The National Bureau of Statistics (NBS) in collaboration with the World Bank and Food and Agricultural Organisation (FAO) are to conduct the National Agriculture Sample Census.
Speaking at the Stakeholders’ Sensitisation Workshop on National Agricultural Sample Census in Keffi, Nasarawa State, the Director, Demography and Household Statistics Department of NBS, Adeyemi Adeniran, said the annual exercise is part of measures to know the accurate data of agricultural yields in the country.
Adeniran said the census involved the enumeration of all agricultural activities in the country, including crop production, fisheries, forestry, and livestock activities.
Conventionally, the director said the agriculture census was meant to be conducted every five to 10 years in line with the FAO standards.
However, he said the last round of the census was carried out in 1993/94, hence the crucial need for it to be conducted at this time.
While several attempts have been made since then to conduct the census, Adeniran said it was never fully conducted, hence the imperative that the exercise must be conducted this year.
“The census is a complete enumeration of all agricultural activities within the country, including both small holder farmers and large corporate farms. The small holders or subsistent farmers will be canvassed through the households, while the corporate farms will be done through our framework for conducting establishment surveys.
“The implementation of the exercise will be done in two phases, the first being the Listing Phase, and the second being the Sample Survey Phase. Under the first phase, enumerators will visit selected farms and farming households to collect information. The scope of information to be collected in this phase includes demographic details of the holders, type of agricultural activities, including crop production, fishery, poultry, or livestock; the type of produce or product (rice, maize, sorghum, chicken, or cow), and the details of the contact persons. In the second phase, a sample of the farms listed under the first phase will be taken and more detailed information collected.”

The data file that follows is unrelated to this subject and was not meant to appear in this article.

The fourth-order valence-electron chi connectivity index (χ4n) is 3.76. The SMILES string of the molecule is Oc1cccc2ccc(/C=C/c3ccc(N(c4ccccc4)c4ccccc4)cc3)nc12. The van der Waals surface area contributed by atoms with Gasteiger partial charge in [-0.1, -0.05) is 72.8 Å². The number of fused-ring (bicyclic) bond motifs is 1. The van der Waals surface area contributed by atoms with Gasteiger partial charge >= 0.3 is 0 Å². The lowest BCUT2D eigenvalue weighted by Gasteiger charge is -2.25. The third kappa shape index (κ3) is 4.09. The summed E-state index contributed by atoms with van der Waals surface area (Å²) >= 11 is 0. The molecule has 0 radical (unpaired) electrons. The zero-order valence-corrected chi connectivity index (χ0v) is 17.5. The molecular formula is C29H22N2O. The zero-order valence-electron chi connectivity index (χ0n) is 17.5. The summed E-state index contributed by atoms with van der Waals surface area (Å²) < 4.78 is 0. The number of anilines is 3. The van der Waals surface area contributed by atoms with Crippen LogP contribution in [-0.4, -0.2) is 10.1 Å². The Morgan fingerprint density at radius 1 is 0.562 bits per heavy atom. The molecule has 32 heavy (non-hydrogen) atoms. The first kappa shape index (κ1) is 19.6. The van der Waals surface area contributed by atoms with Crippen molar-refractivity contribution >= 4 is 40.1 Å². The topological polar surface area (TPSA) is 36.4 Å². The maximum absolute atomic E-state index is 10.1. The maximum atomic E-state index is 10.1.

In addition to the information collected in the first phase, the director said data, such as size of the holding, area cultivated, total yield, type of farming practices, inputs, challenges, amongst others, would be gathered.
Besides, he said the methodology to be adopted in the conduct of this exercise was advanced, adding that for the first time in Nigeria, the entire process would be carried out digitally.
The NBS, he said, has already planned with the National Population Commission (NPC) to secure newly-demarcated digital enumeration maps of the entire country.
This newly-carved out maps, he said, would serve as a basis for the segmentation of the areas the team intend to visit for the assignment.
With these new digital maps, which would be complemented by satellite imagery, he said the process for identifying the farming areas and communities will be much easier, making the segmentation process more efficient and cost-effective. Electronic devices, he said, would be deployed for the data collection and land measurements in the field.
Computer Assisted Personal Interviewing (CAPI) devices will be deployed for interviews with respondents, while GPS mapping devices will be used for the measurement of the plot areas. For the field personnel, a robust training programme has been put in place to equip them for the census.
“There will be two levels of training, one at the headquarters in Abuja for the trainers, and another in the states, for the enumerators, with each one lasting five days. There will also be data editors and data assistants working remotely in the headquarters. Their role will be to check the information coming in from the field in real-time and provide immediate feedback to the field personnel where necessary.
“As is the usual practice in any NBS data collection exercise, adequate physical monitoring and spot-checks will be conducted by senior level officers of the bureau. This will ensure enumerators are following the laid down protocols for data collection and is also intent on rendering assistance to ¹the field personnel in resolving any logistical or operational issues. All these measures will go a long way in safeguarding the quality and integrity of this exercise,” he said.
Following this sensitisation event, Adeniran said another sensitisation session would be held for stakeholders in the southern part of the country next week, after which the training of trainers for the census would commence.
A pre-test exercise and pilot have already been completed, with the findings of both activities, used to strengthen the design and logistical arrangements for the census.
Earlier, the Chairman, Board of Directors of the bureau, Kabiru Nakaura, stressed the need for data in the agricultural sector, saying that without adequate information on the activities of the sector, Nigerians would not know the quantum of foods they consume at a particular time.